Japanese automakers often reserve their best stuff for the home market. The number of incredibly cool, quick and exciting cars that were never sold in the United States is enormous. Fortunately, we occasionally get a peek into that world when a special Japanese car lands on our shores. In the late 1990s, we a version of the athletic Toyota Altezza. Known as the Lexus IS 300 here, the car came to America with the legendary 2JZ-GE inline-six (the non-turbo cousin of the fourth-generation Supra engine), rear-wheel drive and an available manual transmission – the perfect formula for an enthusiast’s sedan.
Why is the Lexus IS a future classic?
Simply put: There are no other modern Japanese sedans that offer the same formula as the early IS.
The Lexus IS is still around today, but other than a brief flirtation with V8s in the mid-2000s IS F and the most recent IS 500, the car’s performance potential has gone untapped. After the first two generations, the IS got clunkier and heavier and struggled to compete against the heavy artillery from Germany and elsewhere.
First-generation IS models are highly desirable for this reason. The 2JZ engine is famously easy to massage into an absolute powerhouse, and the nimble rear-wheel drive setup makes the car a joy to drive. Lexus didn’t start adding tech like a backup camera and Bluetooth until later in the second generation, so all first-gen cars are as simple as it comes with the IS.
Interestingly, that 2JZ engine was specific to the U.S.-market IS. In Japan, the Altezza was also available with a four-cylinder. It was a version of the 3S-GE that made 207 horsepower at a seriously high 7,600 rpm, just shy of the 215 horsepower of the American-market 2JZ. For more intrepid engine swappers, this is another popular choice.
Additionally, the car is clean, but muscular with its styling. It was instrumental in popularizing clear tail lights, too, which you may have heard referred to as "Altezza" lights, like its Japanese twin. The interior was particularly sporty-looking in a new-millennium way with its gauge faces styled like high-end chronograph watches and the gleaming spherical chrome shift knob.
There are safer, quicker and certainly more advanced cars, but the tech and safety equipment can get in the way of the driver-car connection. Add to that the 2JZ engine’s tuner appeal and the car’s timeless good looks, and you’ve got a winning recipe. The cars are also nearly bulletproof from a reliability standpoint, furthering their appeal. On the flip side of that coin, many people bought early IS cars and drove them into the ground, so it’s exceedingly difficult to find one with fewer than 200,000 miles and without notable wear and tear.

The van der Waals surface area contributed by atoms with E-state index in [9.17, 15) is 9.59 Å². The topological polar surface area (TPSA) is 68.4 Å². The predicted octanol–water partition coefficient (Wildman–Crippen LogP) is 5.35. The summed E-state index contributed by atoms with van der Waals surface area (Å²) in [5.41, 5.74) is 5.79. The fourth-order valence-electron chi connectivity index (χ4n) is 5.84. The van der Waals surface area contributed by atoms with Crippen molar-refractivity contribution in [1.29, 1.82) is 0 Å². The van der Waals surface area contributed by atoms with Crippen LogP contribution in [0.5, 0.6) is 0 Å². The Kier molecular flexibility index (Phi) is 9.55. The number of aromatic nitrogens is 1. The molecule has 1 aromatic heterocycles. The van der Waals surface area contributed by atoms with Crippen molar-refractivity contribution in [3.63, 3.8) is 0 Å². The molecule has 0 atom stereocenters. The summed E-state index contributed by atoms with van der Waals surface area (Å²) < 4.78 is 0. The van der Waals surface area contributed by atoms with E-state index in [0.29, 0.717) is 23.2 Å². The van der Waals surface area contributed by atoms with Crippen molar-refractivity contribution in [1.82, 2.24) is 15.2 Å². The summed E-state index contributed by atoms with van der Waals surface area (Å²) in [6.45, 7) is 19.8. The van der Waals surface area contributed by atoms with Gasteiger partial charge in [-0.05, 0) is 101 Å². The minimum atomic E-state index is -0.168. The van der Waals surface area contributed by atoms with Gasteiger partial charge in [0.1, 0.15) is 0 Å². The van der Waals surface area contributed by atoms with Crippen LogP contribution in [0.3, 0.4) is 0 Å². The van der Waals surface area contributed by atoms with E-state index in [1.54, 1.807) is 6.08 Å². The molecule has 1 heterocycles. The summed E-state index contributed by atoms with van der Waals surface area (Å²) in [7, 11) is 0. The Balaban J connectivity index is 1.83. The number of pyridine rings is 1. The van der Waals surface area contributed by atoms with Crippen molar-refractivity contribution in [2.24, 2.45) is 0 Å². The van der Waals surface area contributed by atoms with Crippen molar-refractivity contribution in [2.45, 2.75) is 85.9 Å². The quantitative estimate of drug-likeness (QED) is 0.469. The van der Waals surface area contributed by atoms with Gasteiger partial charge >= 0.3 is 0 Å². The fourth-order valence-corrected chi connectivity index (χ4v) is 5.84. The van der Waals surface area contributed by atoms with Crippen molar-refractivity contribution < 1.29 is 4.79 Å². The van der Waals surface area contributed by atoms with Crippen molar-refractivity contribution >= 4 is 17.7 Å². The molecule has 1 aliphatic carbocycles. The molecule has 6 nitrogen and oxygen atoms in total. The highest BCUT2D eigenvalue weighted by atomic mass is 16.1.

What is the ideal example of the Lexus IS?
The Lexus IS 300 was initially offered only with a five-speed automatic transmission, but it got a manual starting in 2002. The first generation only ran through 2005, so the manual is the rarest and most desirable configuration. You’ll pay significantly more for a car with a manual gearbox, but they are by far the most enjoyable examples around. Second is the IS wagon, offered for a few years here in the U.S., but only with an automatic transmission. If you’re handy and dedicated, a transmission swap wouldn’t be out of the question.
Since the condition is such a wildcard with these cars, the best advice is to find the best, most stock example you can afford. With such a desirable engine under the hood, every wannabe mechanic that could afford one jumped on the wagon and started tossing mods around. Finding an IS that either hasn’t been “done up” or that has very few amateur mods is difficult but worth the struggle.
Our used vehicle listings can be helpful to find a good deal near you. Narrow the offerings down by a radius around your ZIP code, and pay attention to the deal rating on each listing to see how a vehicle compares with others in a similar area.
Are there any good alternatives to the Lexus IS?
If the IS isn't quite your speed, or you want an option if you can't find a good one, there are a few compelling choices. Most come from Germany, where Mercedes-AMG has been cranking out hot sedans for years, though you’ll need to go a few years back to get one with rear-wheel drive only. The BMW M cars are also another great alternative, and you’ve got several years to choose from to find a rear-drive example with a manual transmission. The M3 and M5 have both been offered with various all- and rear-wheel drive powertrain configurations, so it’s easy to find one for sale. Even regular 3 Series models with straight-six engines were available with manual transmissions and a healthy amount of power, so would be excellent options, too.
The Infiniti G35 is also a great alternative, though its VQ engine does not sound as good as a 2JZ. The upshot is that the Infiniti can be tuned for incredible power and offers rear-wheel drive. The G35 was available with a six-speed manual, and Infiniti offered all-wheel drive in the G35X.
If you’re adventurous and want to go down the tuning rabbit hole, the Cadillac CTS-V’s Corvette-derived V8 can put out massive power, but like the IS, finding one without massive miles or tons of mods is difficult. The early CTS-Vs also had well-known points of failure around specific drivetrain components, so it’s essential to do your research to find a good one. The interior of the first-generation car also looked and felt very cheap.
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